Penalties for failing to provide an evidential sample (police station)


If you are convicted of failure to provide, you will be subject to a mandatory 12-month minimum driving disqualification, but if you have been convicted of any drink-driving-related offences in the last 10 years, the mandatory disqualification will increase from 12-months to 36-months.


Depending on the severity of your case, the penalties may vary. You could receive:

  • 6 months’ imprisonment
  • an unlimited fine
  • a ban from driving for at least one year
  • 10 penalty points.


In charge of a vehicle?



If the police had not caught you driving and the evidence points to you being stopped when stationary, it could be argued that your case is an “in charge of a motor vehicle" case. If you are caught in charge of a motor vehicle, the disqualification you face could be reduced to less than a year, or you could face only 10 points on your licence. Contact us now at  0330 341 1690 if you believe you have grounds for being in charge of a motor vehicle offence.


What is considered a reasonable excuse?



Failure to provide is an offence with one caveat, which is a reasonable excuse to do so. There are a number of reasonable excuses you could argue before the magistrates to reduce or avoid a disqualification and penalties. Examples of these could be:

  • Medical reasons: You may have asthma or fear of needles preventing you from providing a sample. As long as your condition is verified by a medical professional, you could put forward medical reasons before the magistrates.


  • Mental health : If you suffer from any mental health conditions similar to medical reasons this could also be put forward in your case .


  • Procedural errors: we find time and time again that procedural errors such as not providing a statutory warning are evident. If argued successfully in court, this would lead to the acquittal of the charges.


  • Technical errors: the breathalysers used to conduct testing must be accurately calibrated prior to ensuring the validity of the testing. In many cases, we find that due to the time-sensitive nature of drink driving offences, this aspect is often overlooked. If argued correctly, technical errors present within the testing procedure could result in the acquittal of charges.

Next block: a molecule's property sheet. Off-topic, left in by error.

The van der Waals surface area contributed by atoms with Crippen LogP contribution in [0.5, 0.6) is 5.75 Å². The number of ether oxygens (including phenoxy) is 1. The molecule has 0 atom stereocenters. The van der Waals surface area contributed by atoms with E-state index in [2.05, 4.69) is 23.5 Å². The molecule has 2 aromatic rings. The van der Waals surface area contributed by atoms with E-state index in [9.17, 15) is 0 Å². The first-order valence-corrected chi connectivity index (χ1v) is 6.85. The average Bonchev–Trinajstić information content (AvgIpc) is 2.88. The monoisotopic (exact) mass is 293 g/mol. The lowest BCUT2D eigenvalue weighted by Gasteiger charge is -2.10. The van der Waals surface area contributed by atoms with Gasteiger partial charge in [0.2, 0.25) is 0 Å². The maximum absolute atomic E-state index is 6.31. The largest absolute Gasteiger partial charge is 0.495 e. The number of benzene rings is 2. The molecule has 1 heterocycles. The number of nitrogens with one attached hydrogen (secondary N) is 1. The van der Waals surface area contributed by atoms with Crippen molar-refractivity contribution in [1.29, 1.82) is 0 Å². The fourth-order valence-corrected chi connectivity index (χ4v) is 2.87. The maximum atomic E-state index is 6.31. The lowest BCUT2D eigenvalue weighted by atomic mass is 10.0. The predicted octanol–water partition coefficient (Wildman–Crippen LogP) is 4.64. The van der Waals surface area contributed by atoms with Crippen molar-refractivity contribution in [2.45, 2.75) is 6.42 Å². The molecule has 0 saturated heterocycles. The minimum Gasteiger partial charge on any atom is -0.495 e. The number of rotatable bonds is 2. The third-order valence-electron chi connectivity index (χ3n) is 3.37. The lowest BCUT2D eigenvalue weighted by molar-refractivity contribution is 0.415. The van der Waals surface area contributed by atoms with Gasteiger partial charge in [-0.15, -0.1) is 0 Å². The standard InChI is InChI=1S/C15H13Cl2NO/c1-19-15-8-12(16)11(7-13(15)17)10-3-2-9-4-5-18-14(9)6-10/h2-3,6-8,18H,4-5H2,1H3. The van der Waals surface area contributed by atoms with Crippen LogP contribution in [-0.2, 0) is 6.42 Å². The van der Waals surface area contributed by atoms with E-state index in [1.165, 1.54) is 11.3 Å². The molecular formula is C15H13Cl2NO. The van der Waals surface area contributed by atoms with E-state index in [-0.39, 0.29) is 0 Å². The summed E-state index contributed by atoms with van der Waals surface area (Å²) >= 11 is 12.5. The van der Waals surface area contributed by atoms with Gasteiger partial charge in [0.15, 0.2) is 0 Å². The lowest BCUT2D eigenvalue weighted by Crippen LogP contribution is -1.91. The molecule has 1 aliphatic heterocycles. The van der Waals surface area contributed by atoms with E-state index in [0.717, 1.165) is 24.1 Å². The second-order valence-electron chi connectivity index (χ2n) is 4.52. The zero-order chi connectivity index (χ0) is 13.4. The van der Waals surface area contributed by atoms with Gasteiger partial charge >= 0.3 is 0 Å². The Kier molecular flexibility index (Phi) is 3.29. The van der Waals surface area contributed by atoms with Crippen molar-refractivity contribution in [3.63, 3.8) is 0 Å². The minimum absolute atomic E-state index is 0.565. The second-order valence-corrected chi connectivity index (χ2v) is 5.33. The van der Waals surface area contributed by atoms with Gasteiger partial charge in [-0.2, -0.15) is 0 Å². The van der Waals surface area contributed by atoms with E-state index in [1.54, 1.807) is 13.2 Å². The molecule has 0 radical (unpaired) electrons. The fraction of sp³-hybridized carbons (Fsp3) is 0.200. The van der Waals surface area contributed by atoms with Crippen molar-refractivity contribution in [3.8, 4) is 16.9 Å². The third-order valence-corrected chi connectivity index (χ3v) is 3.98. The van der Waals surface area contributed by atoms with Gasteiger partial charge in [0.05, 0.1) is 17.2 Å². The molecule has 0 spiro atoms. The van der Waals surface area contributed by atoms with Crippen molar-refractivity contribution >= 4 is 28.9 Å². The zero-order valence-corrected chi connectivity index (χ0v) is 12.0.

Reducing your disqualification



If you have already been convicted of failure to provide and the court is imposing a sentence of more than 12 months, it is worth noting that participation in a drink-driving rehabilitation course could reduce the disqualification enforced by 25%. For more information on Drink Driving rehabilitation courses please visit here .


Why Parnell and Peel?


At Parnell and Peel, we have been specialising in drink driving-related matters for over 16 years with a specialist team of advocates and solicitors. When it comes to failure to provide, you've come to the right people. Boasting an extensive track record and helping thousands of motorists to keep their licences over the years, we've built up an extensive understanding of failure to provide offences you simply wouldn't encounter in a duty or general crime solicitor.

We know how frustrating the legal procedure can be surrounding failure to provide and the shock you may face when charged. Our clients receive an emergency out-of-hours phone number to call us whenever, whether to seek legal advicetouch base on their case,  or for emotional support in the hard times they face. We're here to help.

We also don't entrap you with hidden legal fees and contracts. We offer a one-time fixed fee that can be split up into interest-free instalments and is flexible up until the date of your first hearing. For a free legal consultation and to assess your options in regards to your failure to provide offence, contact us now at 0330 341 1690 .